Fire Boat Nozzle.
The illustration above is that of a new nozzle designed by D. A. Woodhouse, 12 Barclay street, New York, for fire boat service. The photograph from which the cut was produced is the nozzle in position on the Cataract, the new fire boat of the fire department, Baltimore, Md. The nozzle consists of a vertical brass pipe revolving inside of the iron base attached at its lower end to the pipe, direct from the pumps of the fire boat. This pipe sits forward rear and aft of the bitts, and it stands about five and one-half feet from the deck. To this pipe is attached an elbow curved to an angle of forty-five degrees, which is htted to the stand-pipe with a swivel joint. To this elbow is joined, by a swivel joint, another elbow, which curves to an angle of forty-five degrees, and to this latter elbow is attached a play pipe or nozzle. The size of the water way through, from deck to first elbow, is six inches. The water way tapers gradually through the two swiveling elbow connections to a four and one-half inch outlet, to which nozzles are attached, having four inch, three and one-half-inch and three-inch discharges. Ali the swiveling joints turn inside of separate bearings, which give great stability and ease in placing the stream in any position desired. The two swivelled joints combined make in effect a universal joint. They are each operated and controlled by worm gearings, by which the stream of water from the pump through this apparatus can be easily and quickly directed to any point, vertical or horizontal. A stream can be deflected in any direction and turned in an instant by the hands of one man. When the nozzle is place 1 in position for service, it can be left in that position. No strain or trouble will be found in holding, as all the resistance comes on the inside bearings and gearings, consequently there is no effort required by the man operating the pipe. This style of fire boat nozzle has been in service on the fire boats of the cities of Brooklyn and Buffalo for the past six years, where it has demonstrated that it is not only a safeguard against loss of life or limb by bursting hose, but its reliability at all times. It is also economical, as it dispenses with the use of several lengths of hose required by other pattern nozzles to feed the Siamese. The report of the board of fire commissioners of Baltimore on the trial of the nozzle on the Cataract says :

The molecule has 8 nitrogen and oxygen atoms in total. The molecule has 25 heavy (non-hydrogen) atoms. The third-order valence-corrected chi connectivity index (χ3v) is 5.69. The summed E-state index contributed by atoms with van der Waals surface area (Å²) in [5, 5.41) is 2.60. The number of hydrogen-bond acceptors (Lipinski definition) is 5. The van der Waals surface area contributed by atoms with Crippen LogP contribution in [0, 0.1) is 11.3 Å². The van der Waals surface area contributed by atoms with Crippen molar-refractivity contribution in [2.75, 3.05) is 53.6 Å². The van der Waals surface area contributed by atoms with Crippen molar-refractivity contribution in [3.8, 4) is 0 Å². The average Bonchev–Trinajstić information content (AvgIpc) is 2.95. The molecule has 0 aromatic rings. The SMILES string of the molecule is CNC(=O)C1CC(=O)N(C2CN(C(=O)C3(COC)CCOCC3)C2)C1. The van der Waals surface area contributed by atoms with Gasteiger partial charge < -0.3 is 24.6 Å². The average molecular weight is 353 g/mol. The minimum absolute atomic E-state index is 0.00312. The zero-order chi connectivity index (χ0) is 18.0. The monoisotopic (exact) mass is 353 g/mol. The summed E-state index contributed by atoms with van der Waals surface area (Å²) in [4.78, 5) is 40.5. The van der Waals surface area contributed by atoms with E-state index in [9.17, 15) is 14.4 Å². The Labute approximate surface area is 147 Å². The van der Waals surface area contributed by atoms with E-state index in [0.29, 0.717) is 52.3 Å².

” The Woodhouse double swivel stand-pipe nozzle which was placed on fire boat Cataract was thoroughly tested to its full meiits, efficiency and capacity. One pump was used on a three-inch nozzle and both pumps on three and, one-half and four-inch nozzles. Each stream was thrown a great distance. The working and handling of the stand-pip* nozzle was entirely satisfactory.” George J. Linsenmeyer, superintendent of machinery of fire department.